Cervical Spine Sprain/Strain Injuries Clinical Presentation
- Author: Gerard A Malanga, MD; Chief Editor: Sherwin SW Ho, MD more...
The evaluation of the athlete with a potential neck injury begins with a detailed history. The clinician should obtain the following information from the patient:
Mechanism of injury; how, when, and where the injury took place, with particular attention regarding the position of the head and neck at the time of the injury
Location of the pain
Aggravating and relieving factors (eg, sneezing, coughing, traction)
Presence, location, and duration of any neurologic symptoms
The use of a body pain diagram to understand the athlete’s pain distribution may be helpful in directing further evaluation.
History of a previous neck injury
The clinical picture for cervical spine/strain injuries is similar to all musculotendinous injuries. In cervical strain, pain and stiffness are the main complaints. In acute cervical sprain, the athlete complains of a jammed-neck sensation, with localized pain in the neck. At the time of the injury, the individual experiences pain; however, the pain may subside after a few minutes, allowing the athlete to return to full sport participation. Pain, swelling, and tenderness may become evident as local bleeding occurs into the torn muscle fibers. Neck motion becomes painful and often reaches a peak several hours later or on the following day. Referred pain, especially to the occipital area or the shoulder, is common; however, the patient has no radiation of pain or paresthesia in any of his/her extremities.
The physical examination consists of the following:
A complete neurologic examination, including a thorough testing of the upper and lower extremities for weakness, sensory changes in a dermatomal distribution, or reflex changes
Cervical ROM (active and passive) testing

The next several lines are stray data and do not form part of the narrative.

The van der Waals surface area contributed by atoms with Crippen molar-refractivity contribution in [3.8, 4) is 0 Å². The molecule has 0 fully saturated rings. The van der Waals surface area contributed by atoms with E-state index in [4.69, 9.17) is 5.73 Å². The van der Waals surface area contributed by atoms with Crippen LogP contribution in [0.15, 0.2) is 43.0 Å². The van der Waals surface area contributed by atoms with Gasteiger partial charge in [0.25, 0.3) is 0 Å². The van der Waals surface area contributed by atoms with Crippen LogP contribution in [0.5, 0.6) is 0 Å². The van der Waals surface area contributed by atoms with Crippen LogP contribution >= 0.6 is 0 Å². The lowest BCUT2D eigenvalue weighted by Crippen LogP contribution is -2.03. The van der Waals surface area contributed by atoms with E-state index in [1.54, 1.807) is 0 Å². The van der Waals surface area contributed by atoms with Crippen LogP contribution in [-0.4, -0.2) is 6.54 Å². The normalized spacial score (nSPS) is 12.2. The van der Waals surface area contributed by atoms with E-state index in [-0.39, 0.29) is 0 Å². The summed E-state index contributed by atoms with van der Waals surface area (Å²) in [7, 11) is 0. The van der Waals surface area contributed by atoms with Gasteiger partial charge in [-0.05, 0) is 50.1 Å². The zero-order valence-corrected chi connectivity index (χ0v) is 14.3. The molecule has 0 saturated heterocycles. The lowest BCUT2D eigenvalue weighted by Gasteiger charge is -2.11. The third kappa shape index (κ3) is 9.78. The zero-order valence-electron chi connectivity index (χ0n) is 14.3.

Spurling and Adson maneuvers
Resistive head pressure
Cervical compression test
Torticollis may be observed on physical examination, but decreased ROM is more commonly noted. The motion that produces stretching of the involved muscles or ligaments is usually the one that is limited. Palpating the injured area commonly reveals tenderness. Pain during rotation, flexion, or extension against resistance indicates inflammation or damage of the respective muscles. Pain in an inflamed facet joint may be elicited by simultaneous neck extension and rotation. When dealing with athletes, as opposed to the rest of the population, it is best to gain the maximal mechanical advantage possible in order to develop the greatest sensitivity in picking up even a minor weakness.
On examination, no neurologic deficits are demonstrable. Evaluation of the athlete’s posture may also be useful, as minor postural inefficiencies may be magnified in the athlete and contribute to muscle strain.
Related Medscape Reference topics include the following:
Cervical spine strains and sprains frequently occur as a result of a whiplash injury, which often occurs as the result of motor vehicle accidents, falls, sports-related accidents, or other traumatic events that cause a sudden jerk of the head and neck.[9, 10, 11, 12] The speed of impact in such mechanisms, proportional to the amount of the energy that is transferred and the amount of acceleration and deceleration, correlates with the severity of the injury. However, it has been demonstrated that zygapophyseal joint pain, rather than soft-tissue pain, is the most common basis for chronic neck pain after whiplash.
Cervical injuries may develop over a time period as well (eg, prolonged unusual posture, chronic repetitive strains of the neck). It is worth noting that several authors have described delayed or late instability with the development of neurologic symptoms in athletes after cervical flexion injuries. Some have proposed that poor muscle conditioning or repetitive muscle injury contributes to late instability, and these investigators have emphasized the importance of regular conditioning and proper warm-ups before athletes compete.
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